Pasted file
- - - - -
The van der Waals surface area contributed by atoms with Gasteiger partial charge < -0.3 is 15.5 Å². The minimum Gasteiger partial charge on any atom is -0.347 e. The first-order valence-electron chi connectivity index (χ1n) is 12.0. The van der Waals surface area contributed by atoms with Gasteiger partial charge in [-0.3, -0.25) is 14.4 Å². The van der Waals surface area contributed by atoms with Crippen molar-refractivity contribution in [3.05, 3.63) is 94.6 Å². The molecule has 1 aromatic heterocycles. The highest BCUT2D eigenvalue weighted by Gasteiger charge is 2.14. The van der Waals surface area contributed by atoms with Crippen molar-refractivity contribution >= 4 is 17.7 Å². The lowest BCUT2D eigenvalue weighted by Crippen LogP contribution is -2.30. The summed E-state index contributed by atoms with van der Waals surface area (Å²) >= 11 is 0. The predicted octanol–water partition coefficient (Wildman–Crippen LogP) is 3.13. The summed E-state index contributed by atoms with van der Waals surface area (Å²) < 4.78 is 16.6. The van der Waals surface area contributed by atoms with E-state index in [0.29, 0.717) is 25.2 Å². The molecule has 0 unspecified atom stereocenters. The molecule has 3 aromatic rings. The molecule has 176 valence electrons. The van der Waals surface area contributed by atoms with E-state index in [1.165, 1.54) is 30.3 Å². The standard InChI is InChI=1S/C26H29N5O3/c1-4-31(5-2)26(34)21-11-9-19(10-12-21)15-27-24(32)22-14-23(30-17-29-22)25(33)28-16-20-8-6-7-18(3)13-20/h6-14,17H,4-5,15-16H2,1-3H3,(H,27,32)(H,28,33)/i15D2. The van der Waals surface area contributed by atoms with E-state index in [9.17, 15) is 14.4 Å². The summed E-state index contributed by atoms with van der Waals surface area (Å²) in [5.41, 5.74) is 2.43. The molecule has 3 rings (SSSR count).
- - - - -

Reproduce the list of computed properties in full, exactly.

The van der Waals surface area contributed by atoms with Gasteiger partial charge < -0.3 is 15.5 Å². The minimum Gasteiger partial charge on any atom is -0.347 e. The first-order valence-electron chi connectivity index (χ1n) is 12.0. The van der Waals surface area contributed by atoms with Gasteiger partial charge in [-0.3, -0.25) is 14.4 Å². The van der Waals surface area contributed by atoms with Crippen molar-refractivity contribution in [3.05, 3.63) is 94.6 Å². The molecule has 1 aromatic heterocycles. The highest BCUT2D eigenvalue weighted by Gasteiger charge is 2.14. The van der Waals surface area contributed by atoms with Crippen molar-refractivity contribution >= 4 is 17.7 Å². The lowest BCUT2D eigenvalue weighted by Crippen LogP contribution is -2.30. The summed E-state index contributed by atoms with van der Waals surface area (Å²) >= 11 is 0. The predicted octanol–water partition coefficient (Wildman–Crippen LogP) is 3.13. The summed E-state index contributed by atoms with van der Waals surface area (Å²) < 4.78 is 16.6. The van der Waals surface area contributed by atoms with E-state index in [0.29, 0.717) is 25.2 Å². The molecule has 0 unspecified atom stereocenters. The molecule has 3 aromatic rings. The molecule has 176 valence electrons. The van der Waals surface area contributed by atoms with E-state index in [1.165, 1.54) is 30.3 Å². The standard InChI is InChI=1S/C26H29N5O3/c1-4-31(5-2)26(34)21-11-9-19(10-12-21)15-27-24(32)22-14-23(30-17-29-22)25(33)28-16-20-8-6-7-18(3)13-20/h6-14,17H,4-5,15-16H2,1-3H3,(H,27,32)(H,28,33)/i15D2. The van der Waals surface area contributed by atoms with E-state index in [9.17, 15) is 14.4 Å². The summed E-state index contributed by atoms with van der Waals surface area (Å²) in [5.41, 5.74) is 2.43. The molecule has 3 rings (SSSR count).